If you’re buying shoes for a particular activity or leisure pursuit – like some serious walking or playing sport – or you need special shoes for work, there are some things you should take into account.
The working foot is rarely at rest, sometimes covering as much as 15 miles a day. If you're on your feet a lot, well-fitting, comfortable shoes with durable, flexible, hand-made soles are best. Think about your working conditions too. Wet, cold, indoors, outdoors: they should all be taken into account when you're buying shoes for work.
Good walking shoes should leave a gap of up to 12mm between the tip of your big toe and the end of your shoe. To avoid rubbing and possible problems with corns, they should be wide enough to allow your toes to move freely and deep enough to allow your toes to move freely and deep enough to prevent them from pressing against the upper part of the shoe.
Leather uppers are not only hard-wearing, but will mould well to the shape of your foot - allowing feet to breathe and helping them to keep cool and reduce sweating. Lace-up fastenings are best, keeping your heel firmly in place, stopping your foot from slipping.
Whether it’s walking the dog or a five mile jog, it’s easy to forget the toll that exercise can take on your feet. Making sure you wear the right shoes for an activity will help enhance your performance, while reducing the risk of injuries and common complaints like corns and calluses. If you’re playing a particular sport always make sure you choose the right footwear for that activity.
Most women have at least one pair of high heels in their wardrobe, but you can have too much of a good thing. Walking everyday in heels for more than six months without a break can cause the calf muscle to become permanently shortened, which in turn can adversely affect the knees, hips or back.
To avoid this, try not to wear heels for long periods, or ideally save them for special occasions. For everyday wear stick to heels that are no more than 4cm high or alternate the height of heels you wear from day to day.
Calf stretches can also help by keeping your feet supple. Stand facing a wall with your feet hip-width apart and slightly bent at the knee. Take one step forwards, and using your arms to lean against the wall, keep your leg in front bent and the leg behind straight. Both feet should be flat on the ground. Lean in towards the wall. As you do, you should feel your muscles stretching in your calf and heel. Hold and slowly return to a standing position. Do this five times with each leg.
size is important!
You probably know your shoe size off the top of your head – unlike fashion, it’s unlikely to change throughout your adult life. And even if you can’t remember whether you’re an 8 or an 8½, isn’t close enough OK?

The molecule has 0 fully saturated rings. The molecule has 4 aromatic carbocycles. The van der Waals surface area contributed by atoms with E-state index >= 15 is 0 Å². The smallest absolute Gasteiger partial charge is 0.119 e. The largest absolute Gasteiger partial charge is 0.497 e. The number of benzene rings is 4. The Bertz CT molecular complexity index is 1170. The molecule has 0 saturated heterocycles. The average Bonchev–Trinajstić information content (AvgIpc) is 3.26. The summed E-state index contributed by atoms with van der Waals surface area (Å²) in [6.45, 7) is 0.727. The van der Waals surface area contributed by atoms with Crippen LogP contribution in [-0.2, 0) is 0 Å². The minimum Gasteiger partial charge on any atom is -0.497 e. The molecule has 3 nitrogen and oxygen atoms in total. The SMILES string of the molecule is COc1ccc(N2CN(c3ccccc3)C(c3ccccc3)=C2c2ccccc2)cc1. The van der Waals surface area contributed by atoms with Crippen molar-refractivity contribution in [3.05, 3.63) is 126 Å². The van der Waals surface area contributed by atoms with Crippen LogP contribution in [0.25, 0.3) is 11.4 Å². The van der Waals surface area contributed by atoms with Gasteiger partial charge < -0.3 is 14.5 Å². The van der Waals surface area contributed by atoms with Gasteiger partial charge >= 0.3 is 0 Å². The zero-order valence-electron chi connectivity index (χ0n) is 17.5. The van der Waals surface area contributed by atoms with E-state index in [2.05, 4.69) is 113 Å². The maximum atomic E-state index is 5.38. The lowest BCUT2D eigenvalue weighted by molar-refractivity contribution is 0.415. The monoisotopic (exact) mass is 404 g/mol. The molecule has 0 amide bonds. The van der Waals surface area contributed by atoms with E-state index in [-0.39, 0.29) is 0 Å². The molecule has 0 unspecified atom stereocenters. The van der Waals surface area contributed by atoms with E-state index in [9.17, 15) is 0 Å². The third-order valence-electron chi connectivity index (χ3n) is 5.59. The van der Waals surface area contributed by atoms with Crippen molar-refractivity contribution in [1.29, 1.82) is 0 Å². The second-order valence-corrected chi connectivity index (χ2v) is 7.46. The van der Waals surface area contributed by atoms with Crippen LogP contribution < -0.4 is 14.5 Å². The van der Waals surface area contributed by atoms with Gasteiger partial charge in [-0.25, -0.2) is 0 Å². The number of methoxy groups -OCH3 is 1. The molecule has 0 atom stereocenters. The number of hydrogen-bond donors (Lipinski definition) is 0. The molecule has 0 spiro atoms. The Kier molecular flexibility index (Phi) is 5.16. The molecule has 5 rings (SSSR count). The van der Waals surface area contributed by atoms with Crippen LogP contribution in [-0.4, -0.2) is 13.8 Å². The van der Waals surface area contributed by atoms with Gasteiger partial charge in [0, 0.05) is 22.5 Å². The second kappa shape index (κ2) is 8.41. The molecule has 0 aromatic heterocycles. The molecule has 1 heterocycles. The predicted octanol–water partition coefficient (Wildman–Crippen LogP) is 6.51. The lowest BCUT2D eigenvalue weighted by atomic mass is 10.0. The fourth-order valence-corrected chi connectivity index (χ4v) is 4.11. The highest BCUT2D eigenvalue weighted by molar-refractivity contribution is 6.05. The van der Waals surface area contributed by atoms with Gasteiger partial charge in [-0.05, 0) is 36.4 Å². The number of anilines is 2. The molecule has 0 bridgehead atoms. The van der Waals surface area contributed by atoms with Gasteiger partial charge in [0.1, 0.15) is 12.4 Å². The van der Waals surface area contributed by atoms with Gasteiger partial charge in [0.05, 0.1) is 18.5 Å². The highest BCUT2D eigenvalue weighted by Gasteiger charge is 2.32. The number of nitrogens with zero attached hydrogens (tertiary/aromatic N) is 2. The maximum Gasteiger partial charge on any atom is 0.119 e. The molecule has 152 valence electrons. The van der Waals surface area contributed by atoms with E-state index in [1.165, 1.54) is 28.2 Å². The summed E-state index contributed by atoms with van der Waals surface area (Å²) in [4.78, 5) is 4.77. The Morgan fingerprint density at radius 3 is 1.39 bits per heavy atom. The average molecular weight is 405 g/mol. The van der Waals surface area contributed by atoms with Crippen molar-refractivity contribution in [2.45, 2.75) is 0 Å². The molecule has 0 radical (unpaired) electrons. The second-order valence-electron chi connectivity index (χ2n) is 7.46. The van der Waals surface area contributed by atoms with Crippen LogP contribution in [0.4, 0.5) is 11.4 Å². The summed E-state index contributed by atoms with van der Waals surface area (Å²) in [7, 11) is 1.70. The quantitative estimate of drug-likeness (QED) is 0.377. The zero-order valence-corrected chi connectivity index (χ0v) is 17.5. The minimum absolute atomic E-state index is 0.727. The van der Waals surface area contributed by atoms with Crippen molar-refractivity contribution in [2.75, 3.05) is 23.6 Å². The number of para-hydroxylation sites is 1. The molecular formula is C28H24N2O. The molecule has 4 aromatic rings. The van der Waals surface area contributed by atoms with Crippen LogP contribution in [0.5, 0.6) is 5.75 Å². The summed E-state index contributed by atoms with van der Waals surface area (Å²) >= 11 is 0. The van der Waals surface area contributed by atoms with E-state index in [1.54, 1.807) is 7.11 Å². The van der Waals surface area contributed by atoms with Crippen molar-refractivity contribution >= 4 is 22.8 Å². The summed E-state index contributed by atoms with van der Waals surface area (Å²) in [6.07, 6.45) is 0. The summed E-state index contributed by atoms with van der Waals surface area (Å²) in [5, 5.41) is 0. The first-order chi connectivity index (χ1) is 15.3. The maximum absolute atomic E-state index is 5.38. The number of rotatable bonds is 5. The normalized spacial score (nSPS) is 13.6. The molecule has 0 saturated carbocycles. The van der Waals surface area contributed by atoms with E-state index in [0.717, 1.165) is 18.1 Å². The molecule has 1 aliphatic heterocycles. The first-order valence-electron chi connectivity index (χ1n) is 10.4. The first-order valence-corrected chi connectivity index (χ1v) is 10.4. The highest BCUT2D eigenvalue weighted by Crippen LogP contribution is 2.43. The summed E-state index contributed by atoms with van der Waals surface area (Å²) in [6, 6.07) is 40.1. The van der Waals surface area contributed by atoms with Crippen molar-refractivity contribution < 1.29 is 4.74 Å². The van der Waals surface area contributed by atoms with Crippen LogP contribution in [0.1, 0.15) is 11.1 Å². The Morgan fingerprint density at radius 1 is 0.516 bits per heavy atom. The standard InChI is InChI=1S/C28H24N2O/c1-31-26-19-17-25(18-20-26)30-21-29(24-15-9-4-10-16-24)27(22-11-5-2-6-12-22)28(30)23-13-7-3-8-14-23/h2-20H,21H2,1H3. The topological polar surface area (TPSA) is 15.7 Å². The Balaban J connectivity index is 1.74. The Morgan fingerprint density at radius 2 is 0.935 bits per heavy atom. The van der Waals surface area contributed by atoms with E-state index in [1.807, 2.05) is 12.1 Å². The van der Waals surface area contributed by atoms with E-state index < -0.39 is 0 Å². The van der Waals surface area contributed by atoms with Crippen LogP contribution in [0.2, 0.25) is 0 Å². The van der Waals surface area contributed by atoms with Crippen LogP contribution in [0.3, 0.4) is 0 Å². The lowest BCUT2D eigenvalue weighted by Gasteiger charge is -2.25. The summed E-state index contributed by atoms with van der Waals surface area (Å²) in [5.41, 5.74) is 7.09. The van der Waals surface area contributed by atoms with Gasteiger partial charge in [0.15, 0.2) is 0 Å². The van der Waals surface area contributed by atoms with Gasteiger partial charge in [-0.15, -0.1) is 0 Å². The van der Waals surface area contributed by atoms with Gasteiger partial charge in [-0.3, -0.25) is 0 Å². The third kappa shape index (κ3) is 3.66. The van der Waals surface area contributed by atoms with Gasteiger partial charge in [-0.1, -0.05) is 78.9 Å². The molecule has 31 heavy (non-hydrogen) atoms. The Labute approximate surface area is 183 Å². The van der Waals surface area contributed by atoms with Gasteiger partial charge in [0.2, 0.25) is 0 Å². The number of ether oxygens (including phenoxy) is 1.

The answer is a very definite ‘no’.
Why? Because even though your feet are fully formed by the time you’re old enough to vote, badly fitting footwear at any time in your adult life can still do serious damage to your feet.
finding the perfect fit
Your shoe size is based on both the length of your foot and the measurement around the foot at its widest part. Some people have one foot slightly longer than the other - this is perfectly normal. Many people also may not fit into a standard 'whole' size, which is why half sizes are so important.
When trying on shoes, you should check that you can move your foot normally and without restriction. make sure there's enough room to allow your toes to wriggle; there's enough depth, so the upper doesn't rub the tops of your toes; and when you walk a few steps they don't pinch or rub.
Ideally, the front part of the shoe should follow the natural shape of your toes and not be too pointed. There should be a space of about 1 1/4 cm between the end of your longest toe and the end of the shoe. This lets the foot stretch out during the walking and helps prevent damage to your toes and toenails.
caring for your feet
It’s never too early or too late in life to start caring for your feet. Get into the habit and they’ll start caring for you – helping you avoid some of the troublesome ailments badly treated feet can bring – from lower back pain to headaches, and even indigestion!
To give your feet a daily dose of TLC, try these simple steps:
Wash your feet every day in warm soapy water. Don't soak them, as this might destroy the natural oils. And dry them thoroughly, especially between the toes.
If your skin is dry, apply moisturising cream all over the foot, except between the toes.
Lightly apply a foot powder.
Change socks, tights and stockings daily.
Gently remove hard skin with a pumice stone. Remember to take care over bony areas and joints.
Trim toe nails regularly, using proper nail clippers. Cut straight across, not too short, and not down at the corners as this can lead to ingrowing nails.
Keep your feet warm, and improve circulation with regular exercise.
Seek prompt treatment for burns, cuts and breaks in the skin, or any unusual changes in colour or temperature. This is particularly important if you have diabetes.
Work, rest or play, always wear the right shoes for the occasion. For more information, take a look at our guide to buying shoes.